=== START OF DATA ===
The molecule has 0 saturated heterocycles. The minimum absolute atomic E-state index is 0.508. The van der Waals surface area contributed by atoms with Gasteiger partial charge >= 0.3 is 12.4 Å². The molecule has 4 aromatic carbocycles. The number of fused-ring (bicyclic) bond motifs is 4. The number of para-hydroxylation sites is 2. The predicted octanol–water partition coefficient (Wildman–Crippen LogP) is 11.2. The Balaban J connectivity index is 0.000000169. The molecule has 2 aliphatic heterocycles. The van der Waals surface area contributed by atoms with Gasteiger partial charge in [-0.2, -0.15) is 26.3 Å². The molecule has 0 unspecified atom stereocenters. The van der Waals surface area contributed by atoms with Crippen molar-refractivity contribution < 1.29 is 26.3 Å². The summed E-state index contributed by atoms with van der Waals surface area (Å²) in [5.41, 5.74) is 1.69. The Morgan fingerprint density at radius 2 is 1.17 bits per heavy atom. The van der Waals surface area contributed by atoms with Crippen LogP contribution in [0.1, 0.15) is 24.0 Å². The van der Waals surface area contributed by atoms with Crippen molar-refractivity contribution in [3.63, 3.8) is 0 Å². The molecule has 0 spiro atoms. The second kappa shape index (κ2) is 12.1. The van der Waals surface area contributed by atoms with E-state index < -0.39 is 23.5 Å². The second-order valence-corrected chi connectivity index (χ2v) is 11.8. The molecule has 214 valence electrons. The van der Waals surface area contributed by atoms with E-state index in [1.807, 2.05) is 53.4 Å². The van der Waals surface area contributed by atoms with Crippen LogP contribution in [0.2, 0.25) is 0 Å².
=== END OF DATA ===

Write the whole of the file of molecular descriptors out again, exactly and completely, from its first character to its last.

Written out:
The molecule has 0 saturated heterocycles. The minimum absolute atomic E-state index is 0.508. The van der Waals surface area contributed by atoms with Gasteiger partial charge >= 0.3 is 12.4 Å². The molecule has 4 aromatic carbocycles. The number of fused-ring (bicyclic) bond motifs is 4. The number of para-hydroxylation sites is 2. The predicted octanol–water partition coefficient (Wildman–Crippen LogP) is 11.2. The Balaban J connectivity index is 0.000000169. The molecule has 2 aliphatic heterocycles. The van der Waals surface area contributed by atoms with Gasteiger partial charge in [-0.2, -0.15) is 26.3 Å². The molecule has 0 unspecified atom stereocenters. The van der Waals surface area contributed by atoms with Crippen molar-refractivity contribution < 1.29 is 26.3 Å². The summed E-state index contributed by atoms with van der Waals surface area (Å²) in [5.41, 5.74) is 1.69. The Morgan fingerprint density at radius 2 is 1.17 bits per heavy atom. The van der Waals surface area contributed by atoms with Crippen LogP contribution in [0.1, 0.15) is 24.0 Å². The van der Waals surface area contributed by atoms with Crippen molar-refractivity contribution in [3.63, 3.8) is 0 Å². The molecule has 0 spiro atoms. The second kappa shape index (κ2) is 12.1. The van der Waals surface area contributed by atoms with E-state index < -0.39 is 23.5 Å². The second-order valence-corrected chi connectivity index (χ2v) is 11.8. The molecule has 214 valence electrons. The van der Waals surface area contributed by atoms with E-state index in [1.807, 2.05) is 53.4 Å². The van der Waals surface area contributed by atoms with Crippen LogP contribution in [0.2, 0.25) is 0 Å².